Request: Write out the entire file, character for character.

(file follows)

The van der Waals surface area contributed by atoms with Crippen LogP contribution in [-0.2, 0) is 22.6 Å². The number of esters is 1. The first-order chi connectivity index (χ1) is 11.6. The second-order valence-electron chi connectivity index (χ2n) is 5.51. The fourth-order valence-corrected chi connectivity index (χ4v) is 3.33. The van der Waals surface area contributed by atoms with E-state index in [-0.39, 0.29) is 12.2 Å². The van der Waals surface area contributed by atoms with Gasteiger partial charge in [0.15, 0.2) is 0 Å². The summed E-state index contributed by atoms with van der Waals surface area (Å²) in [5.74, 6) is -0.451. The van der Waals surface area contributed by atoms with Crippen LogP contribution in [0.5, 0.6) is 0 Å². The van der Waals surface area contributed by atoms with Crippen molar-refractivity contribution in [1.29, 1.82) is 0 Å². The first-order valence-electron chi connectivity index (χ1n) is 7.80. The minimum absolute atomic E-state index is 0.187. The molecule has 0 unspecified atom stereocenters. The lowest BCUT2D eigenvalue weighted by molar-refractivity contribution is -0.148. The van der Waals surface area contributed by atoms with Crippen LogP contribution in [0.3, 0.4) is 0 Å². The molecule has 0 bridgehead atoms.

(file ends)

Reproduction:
The van der Waals surface area contributed by atoms with Crippen LogP contribution in [-0.2, 0) is 22.6 Å². The number of esters is 1. The first-order chi connectivity index (χ1) is 11.6. The second-order valence-electron chi connectivity index (χ2n) is 5.51. The fourth-order valence-corrected chi connectivity index (χ4v) is 3.33. The van der Waals surface area contributed by atoms with E-state index in [-0.39, 0.29) is 12.2 Å². The van der Waals surface area contributed by atoms with Gasteiger partial charge in [0.15, 0.2) is 0 Å². The summed E-state index contributed by atoms with van der Waals surface area (Å²) in [5.74, 6) is -0.451. The van der Waals surface area contributed by atoms with Crippen LogP contribution in [0.5, 0.6) is 0 Å². The van der Waals surface area contributed by atoms with Crippen molar-refractivity contribution in [1.29, 1.82) is 0 Å². The first-order valence-electron chi connectivity index (χ1n) is 7.80. The minimum absolute atomic E-state index is 0.187. The molecule has 0 unspecified atom stereocenters. The lowest BCUT2D eigenvalue weighted by molar-refractivity contribution is -0.148. The van der Waals surface area contributed by atoms with Crippen LogP contribution in [0.3, 0.4) is 0 Å². The molecule has 0 bridgehead atoms.